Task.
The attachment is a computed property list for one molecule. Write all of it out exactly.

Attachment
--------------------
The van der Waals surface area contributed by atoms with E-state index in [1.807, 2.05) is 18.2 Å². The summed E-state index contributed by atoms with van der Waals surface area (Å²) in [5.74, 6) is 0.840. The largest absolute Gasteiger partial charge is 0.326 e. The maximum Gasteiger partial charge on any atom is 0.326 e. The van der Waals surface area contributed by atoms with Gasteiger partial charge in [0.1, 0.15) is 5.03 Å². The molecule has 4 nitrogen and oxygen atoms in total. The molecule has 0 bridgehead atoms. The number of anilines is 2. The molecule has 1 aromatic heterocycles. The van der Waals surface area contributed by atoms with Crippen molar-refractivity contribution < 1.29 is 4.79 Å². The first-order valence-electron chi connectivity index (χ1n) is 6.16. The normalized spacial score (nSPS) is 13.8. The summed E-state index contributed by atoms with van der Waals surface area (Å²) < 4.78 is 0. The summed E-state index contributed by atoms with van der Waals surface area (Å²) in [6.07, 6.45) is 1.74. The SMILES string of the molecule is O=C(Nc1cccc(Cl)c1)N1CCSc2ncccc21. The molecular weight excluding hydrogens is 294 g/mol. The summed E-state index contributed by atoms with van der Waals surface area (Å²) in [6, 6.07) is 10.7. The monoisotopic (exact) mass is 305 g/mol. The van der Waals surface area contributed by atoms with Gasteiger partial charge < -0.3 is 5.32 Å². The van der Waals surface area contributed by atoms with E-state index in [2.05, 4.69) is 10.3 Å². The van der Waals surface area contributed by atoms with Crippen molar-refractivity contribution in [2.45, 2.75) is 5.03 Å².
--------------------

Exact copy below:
The van der Waals surface area contributed by atoms with E-state index in [1.807, 2.05) is 18.2 Å². The summed E-state index contributed by atoms with van der Waals surface area (Å²) in [5.74, 6) is 0.840. The largest absolute Gasteiger partial charge is 0.326 e. The maximum Gasteiger partial charge on any atom is 0.326 e. The van der Waals surface area contributed by atoms with Gasteiger partial charge in [0.1, 0.15) is 5.03 Å². The molecule has 4 nitrogen and oxygen atoms in total. The molecule has 0 bridgehead atoms. The number of anilines is 2. The molecule has 1 aromatic heterocycles. The van der Waals surface area contributed by atoms with Crippen molar-refractivity contribution < 1.29 is 4.79 Å². The first-order valence-electron chi connectivity index (χ1n) is 6.16. The normalized spacial score (nSPS) is 13.8. The summed E-state index contributed by atoms with van der Waals surface area (Å²) < 4.78 is 0. The summed E-state index contributed by atoms with van der Waals surface area (Å²) in [6.07, 6.45) is 1.74. The SMILES string of the molecule is O=C(Nc1cccc(Cl)c1)N1CCSc2ncccc21. The molecular weight excluding hydrogens is 294 g/mol. The summed E-state index contributed by atoms with van der Waals surface area (Å²) in [6, 6.07) is 10.7. The monoisotopic (exact) mass is 305 g/mol. The van der Waals surface area contributed by atoms with Gasteiger partial charge < -0.3 is 5.32 Å². The van der Waals surface area contributed by atoms with E-state index in [2.05, 4.69) is 10.3 Å². The van der Waals surface area contributed by atoms with Crippen molar-refractivity contribution in [2.45, 2.75) is 5.03 Å².